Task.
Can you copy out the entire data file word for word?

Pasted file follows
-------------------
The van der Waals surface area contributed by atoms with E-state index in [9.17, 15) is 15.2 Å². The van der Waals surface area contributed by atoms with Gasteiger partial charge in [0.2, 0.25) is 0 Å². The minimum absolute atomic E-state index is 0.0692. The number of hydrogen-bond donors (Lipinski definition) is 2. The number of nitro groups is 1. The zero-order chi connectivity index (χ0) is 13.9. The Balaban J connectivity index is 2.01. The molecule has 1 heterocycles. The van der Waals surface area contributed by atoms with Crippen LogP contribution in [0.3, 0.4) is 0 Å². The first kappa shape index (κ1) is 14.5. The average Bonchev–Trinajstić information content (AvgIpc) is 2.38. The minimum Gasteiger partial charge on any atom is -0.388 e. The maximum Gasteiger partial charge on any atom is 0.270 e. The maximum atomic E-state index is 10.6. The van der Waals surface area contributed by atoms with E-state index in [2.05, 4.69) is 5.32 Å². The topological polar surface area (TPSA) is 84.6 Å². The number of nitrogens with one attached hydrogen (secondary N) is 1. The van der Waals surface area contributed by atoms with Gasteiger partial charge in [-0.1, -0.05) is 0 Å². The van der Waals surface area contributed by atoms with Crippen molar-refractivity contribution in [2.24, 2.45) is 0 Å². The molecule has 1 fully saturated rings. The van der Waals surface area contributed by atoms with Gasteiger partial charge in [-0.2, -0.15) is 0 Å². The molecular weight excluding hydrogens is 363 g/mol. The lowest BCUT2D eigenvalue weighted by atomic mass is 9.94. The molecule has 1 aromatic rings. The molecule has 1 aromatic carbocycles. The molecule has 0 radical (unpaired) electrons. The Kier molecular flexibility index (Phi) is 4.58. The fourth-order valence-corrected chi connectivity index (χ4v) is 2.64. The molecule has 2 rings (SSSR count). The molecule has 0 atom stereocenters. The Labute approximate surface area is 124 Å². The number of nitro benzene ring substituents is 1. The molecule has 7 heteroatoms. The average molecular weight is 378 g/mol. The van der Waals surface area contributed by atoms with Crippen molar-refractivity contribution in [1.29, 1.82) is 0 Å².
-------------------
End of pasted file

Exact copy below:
The van der Waals surface area contributed by atoms with E-state index in [9.17, 15) is 15.2 Å². The van der Waals surface area contributed by atoms with Gasteiger partial charge in [0.2, 0.25) is 0 Å². The minimum absolute atomic E-state index is 0.0692. The number of hydrogen-bond donors (Lipinski definition) is 2. The number of nitro groups is 1. The zero-order chi connectivity index (χ0) is 13.9. The Balaban J connectivity index is 2.01. The molecule has 1 heterocycles. The van der Waals surface area contributed by atoms with Crippen LogP contribution in [0.3, 0.4) is 0 Å². The first kappa shape index (κ1) is 14.5. The average Bonchev–Trinajstić information content (AvgIpc) is 2.38. The minimum Gasteiger partial charge on any atom is -0.388 e. The maximum Gasteiger partial charge on any atom is 0.270 e. The maximum atomic E-state index is 10.6. The van der Waals surface area contributed by atoms with E-state index in [2.05, 4.69) is 5.32 Å². The topological polar surface area (TPSA) is 84.6 Å². The number of nitrogens with one attached hydrogen (secondary N) is 1. The van der Waals surface area contributed by atoms with Gasteiger partial charge in [-0.1, -0.05) is 0 Å². The van der Waals surface area contributed by atoms with Crippen molar-refractivity contribution in [2.24, 2.45) is 0 Å². The molecule has 1 fully saturated rings. The van der Waals surface area contributed by atoms with Gasteiger partial charge in [-0.2, -0.15) is 0 Å². The molecular weight excluding hydrogens is 363 g/mol. The lowest BCUT2D eigenvalue weighted by atomic mass is 9.94. The molecule has 1 aromatic rings. The molecule has 1 aromatic carbocycles. The molecule has 0 radical (unpaired) electrons. The Kier molecular flexibility index (Phi) is 4.58. The fourth-order valence-corrected chi connectivity index (χ4v) is 2.64. The molecule has 2 rings (SSSR count). The molecule has 0 atom stereocenters. The Labute approximate surface area is 124 Å². The number of nitro benzene ring substituents is 1. The molecule has 7 heteroatoms. The average molecular weight is 378 g/mol. The van der Waals surface area contributed by atoms with Crippen molar-refractivity contribution in [1.29, 1.82) is 0 Å².